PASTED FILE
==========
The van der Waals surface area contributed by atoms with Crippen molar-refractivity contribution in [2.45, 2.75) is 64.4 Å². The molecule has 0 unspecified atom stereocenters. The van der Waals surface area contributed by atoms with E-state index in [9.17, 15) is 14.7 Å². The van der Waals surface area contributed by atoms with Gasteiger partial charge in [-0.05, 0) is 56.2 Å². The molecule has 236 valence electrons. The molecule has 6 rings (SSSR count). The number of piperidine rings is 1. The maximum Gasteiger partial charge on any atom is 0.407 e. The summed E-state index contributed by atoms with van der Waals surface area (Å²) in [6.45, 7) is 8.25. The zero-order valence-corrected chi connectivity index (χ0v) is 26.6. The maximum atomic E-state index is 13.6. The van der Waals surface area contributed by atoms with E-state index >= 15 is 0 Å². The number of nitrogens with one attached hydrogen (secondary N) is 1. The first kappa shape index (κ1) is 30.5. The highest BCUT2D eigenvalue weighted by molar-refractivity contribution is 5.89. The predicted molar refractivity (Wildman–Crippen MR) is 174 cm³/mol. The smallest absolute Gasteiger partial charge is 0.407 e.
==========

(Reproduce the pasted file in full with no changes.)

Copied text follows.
The van der Waals surface area contributed by atoms with Crippen molar-refractivity contribution in [2.45, 2.75) is 64.4 Å². The molecule has 0 unspecified atom stereocenters. The van der Waals surface area contributed by atoms with E-state index in [9.17, 15) is 14.7 Å². The van der Waals surface area contributed by atoms with Gasteiger partial charge in [-0.05, 0) is 56.2 Å². The molecule has 236 valence electrons. The molecule has 6 rings (SSSR count). The number of piperidine rings is 1. The maximum Gasteiger partial charge on any atom is 0.407 e. The summed E-state index contributed by atoms with van der Waals surface area (Å²) in [6.45, 7) is 8.25. The zero-order valence-corrected chi connectivity index (χ0v) is 26.6. The maximum atomic E-state index is 13.6. The van der Waals surface area contributed by atoms with E-state index >= 15 is 0 Å². The number of nitrogens with one attached hydrogen (secondary N) is 1. The first kappa shape index (κ1) is 30.5. The highest BCUT2D eigenvalue weighted by molar-refractivity contribution is 5.89. The predicted molar refractivity (Wildman–Crippen MR) is 174 cm³/mol. The smallest absolute Gasteiger partial charge is 0.407 e.